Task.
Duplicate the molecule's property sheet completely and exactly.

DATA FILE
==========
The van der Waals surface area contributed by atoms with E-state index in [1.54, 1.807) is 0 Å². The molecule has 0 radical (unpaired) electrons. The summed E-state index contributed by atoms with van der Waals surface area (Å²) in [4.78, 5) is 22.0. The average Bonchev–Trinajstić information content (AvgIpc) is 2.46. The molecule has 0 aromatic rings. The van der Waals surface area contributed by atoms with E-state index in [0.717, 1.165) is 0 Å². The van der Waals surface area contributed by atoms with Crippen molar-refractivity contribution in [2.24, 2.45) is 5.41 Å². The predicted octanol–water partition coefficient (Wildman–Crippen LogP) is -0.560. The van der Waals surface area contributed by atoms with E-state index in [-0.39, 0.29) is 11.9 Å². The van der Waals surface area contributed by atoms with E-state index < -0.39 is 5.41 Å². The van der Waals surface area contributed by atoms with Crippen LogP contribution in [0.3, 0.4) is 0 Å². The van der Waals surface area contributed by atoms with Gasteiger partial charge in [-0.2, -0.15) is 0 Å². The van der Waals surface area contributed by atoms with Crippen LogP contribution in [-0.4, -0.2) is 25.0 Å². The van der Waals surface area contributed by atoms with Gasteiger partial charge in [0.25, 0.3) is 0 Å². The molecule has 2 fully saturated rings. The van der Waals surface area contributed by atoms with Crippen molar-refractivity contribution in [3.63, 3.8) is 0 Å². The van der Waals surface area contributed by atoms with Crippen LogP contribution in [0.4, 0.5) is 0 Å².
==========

The van der Waals surface area contributed by atoms with E-state index in [1.54, 1.807) is 0 Å². The molecule has 0 radical (unpaired) electrons. The summed E-state index contributed by atoms with van der Waals surface area (Å²) in [4.78, 5) is 22.0. The average Bonchev–Trinajstić information content (AvgIpc) is 2.46. The molecule has 0 aromatic rings. The van der Waals surface area contributed by atoms with E-state index in [0.717, 1.165) is 0 Å². The van der Waals surface area contributed by atoms with Crippen molar-refractivity contribution in [2.24, 2.45) is 5.41 Å². The predicted octanol–water partition coefficient (Wildman–Crippen LogP) is -0.560. The van der Waals surface area contributed by atoms with E-state index in [-0.39, 0.29) is 11.9 Å². The van der Waals surface area contributed by atoms with E-state index < -0.39 is 5.41 Å². The van der Waals surface area contributed by atoms with Crippen LogP contribution in [0.3, 0.4) is 0 Å². The van der Waals surface area contributed by atoms with Gasteiger partial charge in [-0.2, -0.15) is 0 Å². The van der Waals surface area contributed by atoms with Crippen LogP contribution in [-0.4, -0.2) is 25.0 Å². The van der Waals surface area contributed by atoms with Gasteiger partial charge in [0.25, 0.3) is 0 Å². The molecule has 2 fully saturated rings. The van der Waals surface area contributed by atoms with Crippen molar-refractivity contribution in [3.63, 3.8) is 0 Å². The van der Waals surface area contributed by atoms with Crippen LogP contribution in [0.4, 0.5) is 0 Å².